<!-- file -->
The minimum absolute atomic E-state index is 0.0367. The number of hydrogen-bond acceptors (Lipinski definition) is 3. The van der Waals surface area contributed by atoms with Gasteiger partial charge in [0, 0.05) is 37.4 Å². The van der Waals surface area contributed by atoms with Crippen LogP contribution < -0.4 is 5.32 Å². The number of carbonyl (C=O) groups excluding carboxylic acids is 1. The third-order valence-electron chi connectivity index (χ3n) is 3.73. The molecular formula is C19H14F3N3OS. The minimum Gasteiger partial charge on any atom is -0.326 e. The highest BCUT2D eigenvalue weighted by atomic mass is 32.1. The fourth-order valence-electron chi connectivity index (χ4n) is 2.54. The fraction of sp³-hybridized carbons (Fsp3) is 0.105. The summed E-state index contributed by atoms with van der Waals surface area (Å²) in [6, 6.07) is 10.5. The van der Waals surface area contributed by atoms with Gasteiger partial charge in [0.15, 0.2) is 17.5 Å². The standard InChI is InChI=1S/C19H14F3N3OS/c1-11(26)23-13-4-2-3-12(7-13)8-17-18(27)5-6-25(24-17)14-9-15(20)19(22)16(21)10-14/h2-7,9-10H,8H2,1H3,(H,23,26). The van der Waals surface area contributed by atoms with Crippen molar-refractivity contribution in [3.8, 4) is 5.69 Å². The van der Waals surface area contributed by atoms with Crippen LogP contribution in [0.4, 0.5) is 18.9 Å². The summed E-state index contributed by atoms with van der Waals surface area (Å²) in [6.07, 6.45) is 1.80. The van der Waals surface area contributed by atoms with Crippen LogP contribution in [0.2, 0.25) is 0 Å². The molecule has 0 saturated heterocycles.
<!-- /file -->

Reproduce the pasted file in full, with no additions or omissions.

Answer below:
The minimum absolute atomic E-state index is 0.0367. The number of hydrogen-bond acceptors (Lipinski definition) is 3. The van der Waals surface area contributed by atoms with Gasteiger partial charge in [0, 0.05) is 37.4 Å². The van der Waals surface area contributed by atoms with Crippen LogP contribution < -0.4 is 5.32 Å². The number of carbonyl (C=O) groups excluding carboxylic acids is 1. The third-order valence-electron chi connectivity index (χ3n) is 3.73. The molecular formula is C19H14F3N3OS. The minimum Gasteiger partial charge on any atom is -0.326 e. The highest BCUT2D eigenvalue weighted by atomic mass is 32.1. The fourth-order valence-electron chi connectivity index (χ4n) is 2.54. The fraction of sp³-hybridized carbons (Fsp3) is 0.105. The summed E-state index contributed by atoms with van der Waals surface area (Å²) in [6, 6.07) is 10.5. The van der Waals surface area contributed by atoms with Gasteiger partial charge in [0.15, 0.2) is 17.5 Å². The standard InChI is InChI=1S/C19H14F3N3OS/c1-11(26)23-13-4-2-3-12(7-13)8-17-18(27)5-6-25(24-17)14-9-15(20)19(22)16(21)10-14/h2-7,9-10H,8H2,1H3,(H,23,26). The van der Waals surface area contributed by atoms with Crippen molar-refractivity contribution in [3.8, 4) is 5.69 Å². The van der Waals surface area contributed by atoms with Crippen LogP contribution in [0.4, 0.5) is 18.9 Å². The summed E-state index contributed by atoms with van der Waals surface area (Å²) in [6.07, 6.45) is 1.80. The van der Waals surface area contributed by atoms with Crippen LogP contribution in [0.2, 0.25) is 0 Å². The molecule has 0 saturated heterocycles.